The main issue with a game like Saints Row IV is that although they offer the player an amazing array of character customization options, there is no emotional connection with the main character. To use another game that Saints Row IV parodies, Mass Effect too offers the player a chance to customize their character and even choose which gender to play as. The difference between the two is that through an engaging narrative storyline the player is able to connect with the mass of polygons on screen and have real moral decision posed to them, with the player having to genuinely weigh up the choices before commenting to an action. Those choices coming back to either help or hinder the player later in the game. In Saints Row IV the player becomes a god like superhero with a vastly overpowered skill set that separates the character from the rest of humanity that populate the game. Both Infamous and Prototype are games that put the player in control of a super powered human, however both offer consequences and a narrative interest when using their abilities. Saints Row as ever just throws out the “It’s just a game” line that seems to absolve them of having to make any effort in the narrative and storytelling department. Endless culture references written in as bad puns and cheesy one-liners are a substitute for the writers having to actual construct any meaningful dialogue. Anyone who has played a Rockstar game knows well that the writers like to make a joke or two and aren’t opposed to the odd culture reference, however they don’t let that affect the overall narrative. Lazlow one of the writers for the GTA series weaves his very apt satirical views on modern culture into the world without impacting on the main characters story or dialogue.
“It seems poor timing on the part of Deep Silver to launch their newly acquired franchise a month before GTA V, have they not heard of Rockstar before”
The sexual content of Saints Row IV is also an issue that was a talking point prior to the games release. It was the ACB Australia’s ratings board that deemed the game unrateable for the sexual content within. In particular it was the games anal-probe weapon that caused the Aussies the get all hot and bothered. The game was eventually given a M15+ rating with some of the sexual and drug related content edited from the game. The Australians ratings board can often be quite harsh when it comes to judging the explicit content of video games, Undead Labs know that with their game State of Decay being given the same treatment. However in this case I have to agree with them, they stated that the sexual content in the game including the explicit weapon set was not justified within the context of the game. It is the cardinal rule for game developers who wish to delve into the murky waters of explicit content, it must be justified within the context of the narrative. The much acclaimed LA Noire produced by Bondi Games and published by Rockstar featured racially offensive dialogue but is justified as it imitates the time in which the game is set. It is possible for games to feature explicit adult content, it just has to have a reason for being there and not just for the sake of it as it seems to be with Saints Row IV. I would genuinely like to know what in what context does an anal-probe with an animated tongue that propels unsuspecting victims across the map, have in Saints Row IV or any game for that matter.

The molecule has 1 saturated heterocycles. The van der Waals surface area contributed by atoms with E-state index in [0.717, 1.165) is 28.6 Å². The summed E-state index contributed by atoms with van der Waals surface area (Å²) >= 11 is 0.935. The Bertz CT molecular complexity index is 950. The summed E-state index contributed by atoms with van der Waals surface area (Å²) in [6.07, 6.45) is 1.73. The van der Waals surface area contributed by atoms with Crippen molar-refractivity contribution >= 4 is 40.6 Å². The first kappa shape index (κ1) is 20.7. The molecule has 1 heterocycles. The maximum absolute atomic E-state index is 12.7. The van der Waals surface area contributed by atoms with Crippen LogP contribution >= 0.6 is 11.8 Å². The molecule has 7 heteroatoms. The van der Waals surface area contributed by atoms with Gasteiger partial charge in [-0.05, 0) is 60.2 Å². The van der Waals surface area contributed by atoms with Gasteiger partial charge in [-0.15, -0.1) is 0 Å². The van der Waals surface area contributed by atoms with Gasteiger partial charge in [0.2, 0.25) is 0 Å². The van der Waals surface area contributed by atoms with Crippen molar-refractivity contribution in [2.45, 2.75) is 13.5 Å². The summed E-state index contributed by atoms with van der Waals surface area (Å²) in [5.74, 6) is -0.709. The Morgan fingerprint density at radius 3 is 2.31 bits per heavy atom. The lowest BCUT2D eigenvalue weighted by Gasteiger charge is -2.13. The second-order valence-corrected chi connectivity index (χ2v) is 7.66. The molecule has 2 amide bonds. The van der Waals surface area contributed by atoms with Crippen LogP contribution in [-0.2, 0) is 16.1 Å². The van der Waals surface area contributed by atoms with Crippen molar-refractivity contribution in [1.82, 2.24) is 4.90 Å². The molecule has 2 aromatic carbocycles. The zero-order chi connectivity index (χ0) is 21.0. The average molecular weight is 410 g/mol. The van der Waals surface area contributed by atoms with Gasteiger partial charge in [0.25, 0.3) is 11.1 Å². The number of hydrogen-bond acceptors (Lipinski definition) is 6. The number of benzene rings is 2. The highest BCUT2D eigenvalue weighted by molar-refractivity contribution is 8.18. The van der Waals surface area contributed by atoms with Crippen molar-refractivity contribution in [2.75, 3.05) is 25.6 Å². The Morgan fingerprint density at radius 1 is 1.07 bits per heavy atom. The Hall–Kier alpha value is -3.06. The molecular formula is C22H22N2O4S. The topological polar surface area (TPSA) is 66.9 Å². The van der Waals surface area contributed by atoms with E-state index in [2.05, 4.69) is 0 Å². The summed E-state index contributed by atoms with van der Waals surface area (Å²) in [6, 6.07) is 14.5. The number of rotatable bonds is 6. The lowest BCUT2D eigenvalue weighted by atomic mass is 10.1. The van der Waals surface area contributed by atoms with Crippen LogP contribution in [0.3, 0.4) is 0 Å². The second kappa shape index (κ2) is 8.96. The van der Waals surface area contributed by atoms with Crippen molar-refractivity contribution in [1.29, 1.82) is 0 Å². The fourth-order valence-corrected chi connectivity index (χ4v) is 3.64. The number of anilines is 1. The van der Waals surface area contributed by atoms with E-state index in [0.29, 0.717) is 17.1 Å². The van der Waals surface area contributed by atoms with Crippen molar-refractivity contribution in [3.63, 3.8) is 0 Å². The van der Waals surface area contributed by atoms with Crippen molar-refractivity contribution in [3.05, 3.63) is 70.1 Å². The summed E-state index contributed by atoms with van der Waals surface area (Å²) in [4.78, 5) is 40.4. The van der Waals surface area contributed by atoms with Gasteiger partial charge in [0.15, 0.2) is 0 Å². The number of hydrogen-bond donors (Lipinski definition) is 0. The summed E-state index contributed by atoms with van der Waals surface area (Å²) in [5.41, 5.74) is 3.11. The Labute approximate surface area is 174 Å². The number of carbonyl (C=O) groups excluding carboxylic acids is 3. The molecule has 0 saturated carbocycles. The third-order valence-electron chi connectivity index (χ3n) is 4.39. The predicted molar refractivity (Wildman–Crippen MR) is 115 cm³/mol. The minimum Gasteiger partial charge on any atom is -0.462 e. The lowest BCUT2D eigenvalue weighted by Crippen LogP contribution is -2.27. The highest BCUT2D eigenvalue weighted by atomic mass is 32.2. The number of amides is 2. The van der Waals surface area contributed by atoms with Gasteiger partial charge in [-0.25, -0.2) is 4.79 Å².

Ultimately it seems like Saints Row has removed its unwanted tag of just being a GTA clone but not because it offered players a more carefully crafted gaming experience, with an impressive amount of narrative and gameplay innovation. Just as Uncharted unseated Tomb Raider as the King of the Relic Hunters. No Saints Row decided to go off the deep end and spend its time coming up with more and more ludicrous weapons and abilities that relegated any engaging gameplay to the side-lines. They have become a parody onto themselves. Rockstar will have no worries about Saints Row IV affecting the sales and player numbers of their latest GTA release. I would doubt any serious open world fanatic will still be playing Saints Row IV when GTA V hits the marketplace. The students still have a lot to learn from the masters who have dominated the open world genre for the last 15 years.